Home School Court Report
Current Issue | Archives | Advertising | About | Search
- disclaimer -
May / June 2003

A season to encourage

Burnt toast & sticky cards

A letter to my parents

The spiritual power of a mother
National Center hosts 2003 Summit
Farris addresses social workers

Along the way

Homeschool litigation: preparing the way
Freedom Watch

What's ahead in 2003?
From the heart
Across the states
Active Cases
Members only
About Campus
President's page

Good judges make good decisions


Prayer & Praise

a contrario sensu (on the other hand)

HSLDA legal contacts for November/December 2002



AR · CA · FL · IL · IN · KY · LA · MD · MO · MT · ND · NM · NY · OH · OK · OR · TN · TX · VA · WY


Threatening bill defeated

Following a "do not pass" recommendation from the House Education Committee, the full North Dakota House of Representatives voted down House Bill 1182 on January 30, 2003. This bill would have required homeschool students to meet the state content and achievement standards on state tests required of public school students in mathematics, reading, and science. Since the state standards are derived from the public school curriculum, parents conducting home instruction would have been forced to use public school textbooks in order to teach the same content on which their children were to be tested. Home education in North Dakota would have essentially become public school at home.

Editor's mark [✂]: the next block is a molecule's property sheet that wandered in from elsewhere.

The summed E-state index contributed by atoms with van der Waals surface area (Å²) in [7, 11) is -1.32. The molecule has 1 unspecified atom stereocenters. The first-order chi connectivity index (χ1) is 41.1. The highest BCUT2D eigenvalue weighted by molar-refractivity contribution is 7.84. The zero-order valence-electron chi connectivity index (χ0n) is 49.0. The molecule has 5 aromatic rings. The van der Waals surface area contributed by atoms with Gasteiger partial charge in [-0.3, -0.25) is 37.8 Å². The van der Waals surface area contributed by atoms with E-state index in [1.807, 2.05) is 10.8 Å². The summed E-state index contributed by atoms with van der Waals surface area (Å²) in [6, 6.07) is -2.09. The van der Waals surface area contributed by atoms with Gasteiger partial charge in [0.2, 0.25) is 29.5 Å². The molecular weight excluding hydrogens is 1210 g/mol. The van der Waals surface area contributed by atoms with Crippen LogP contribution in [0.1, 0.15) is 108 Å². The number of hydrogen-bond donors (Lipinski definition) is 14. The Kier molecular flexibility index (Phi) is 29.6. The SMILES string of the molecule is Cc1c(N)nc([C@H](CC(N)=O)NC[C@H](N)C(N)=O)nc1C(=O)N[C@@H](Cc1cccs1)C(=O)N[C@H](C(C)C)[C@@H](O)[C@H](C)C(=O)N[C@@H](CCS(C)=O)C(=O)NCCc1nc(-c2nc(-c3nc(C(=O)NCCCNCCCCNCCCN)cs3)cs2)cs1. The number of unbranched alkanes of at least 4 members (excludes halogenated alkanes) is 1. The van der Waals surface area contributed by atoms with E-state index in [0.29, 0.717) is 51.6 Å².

At the hearing before the House Education Committee on January 15, 2003, Home School Legal Defense Association Attorney Dewitt Black testified in opposition to this bill, citing two reasons to justify its defeat. First, it was a direct violation of the federal No Child Left Behind Act of 2001, which would have placed North Dakota in jeopardy of losing all federal funding for education. Last year, HSLDA successfully lobbied Congress to add a provision that prohibited states from mandating that homeschoolers take the state assessments. Second, this legislation was unconstitutional because it is fundamentally unfair for the state to test students on course content they have not been taught. This bill would have effectively eliminated the right of parents in North Dakota to direct the education of their children.

This victory would not have been possible without the hard work of the North Dakota Home School Association and opposition expressed by North Dakota homeschooling families, many of whom attended the committee meeting. The hearing room was packed to overflowing with more than 250 homeschoolers in attendance.

Dewitt T. Black